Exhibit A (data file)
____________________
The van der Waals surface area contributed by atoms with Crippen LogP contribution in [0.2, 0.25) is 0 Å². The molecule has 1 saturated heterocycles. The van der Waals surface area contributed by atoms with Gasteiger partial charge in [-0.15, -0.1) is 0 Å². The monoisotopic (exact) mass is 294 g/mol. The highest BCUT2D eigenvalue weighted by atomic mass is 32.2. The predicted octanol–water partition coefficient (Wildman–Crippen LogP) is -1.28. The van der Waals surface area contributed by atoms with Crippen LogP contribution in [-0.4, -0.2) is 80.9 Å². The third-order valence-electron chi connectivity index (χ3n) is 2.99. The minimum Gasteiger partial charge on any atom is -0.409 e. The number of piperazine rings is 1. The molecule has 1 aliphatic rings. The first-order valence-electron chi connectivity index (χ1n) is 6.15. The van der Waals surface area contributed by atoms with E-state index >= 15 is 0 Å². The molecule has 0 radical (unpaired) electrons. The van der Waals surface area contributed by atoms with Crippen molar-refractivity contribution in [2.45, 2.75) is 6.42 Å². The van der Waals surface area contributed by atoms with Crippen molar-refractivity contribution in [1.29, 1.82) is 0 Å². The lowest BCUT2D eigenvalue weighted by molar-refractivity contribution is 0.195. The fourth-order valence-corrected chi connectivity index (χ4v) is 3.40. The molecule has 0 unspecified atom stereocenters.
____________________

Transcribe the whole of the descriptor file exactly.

The van der Waals surface area contributed by atoms with Crippen LogP contribution in [0.2, 0.25) is 0 Å². The molecule has 1 saturated heterocycles. The van der Waals surface area contributed by atoms with Gasteiger partial charge in [-0.15, -0.1) is 0 Å². The monoisotopic (exact) mass is 294 g/mol. The highest BCUT2D eigenvalue weighted by atomic mass is 32.2. The predicted octanol–water partition coefficient (Wildman–Crippen LogP) is -1.28. The van der Waals surface area contributed by atoms with Crippen LogP contribution in [-0.4, -0.2) is 80.9 Å². The third-order valence-electron chi connectivity index (χ3n) is 2.99. The minimum Gasteiger partial charge on any atom is -0.409 e. The number of piperazine rings is 1. The molecule has 1 aliphatic rings. The first-order valence-electron chi connectivity index (χ1n) is 6.15. The van der Waals surface area contributed by atoms with E-state index >= 15 is 0 Å². The molecule has 0 radical (unpaired) electrons. The van der Waals surface area contributed by atoms with Crippen molar-refractivity contribution in [2.45, 2.75) is 6.42 Å². The van der Waals surface area contributed by atoms with Crippen molar-refractivity contribution in [1.29, 1.82) is 0 Å². The lowest BCUT2D eigenvalue weighted by molar-refractivity contribution is 0.195. The fourth-order valence-corrected chi connectivity index (χ4v) is 3.40. The molecule has 0 unspecified atom stereocenters.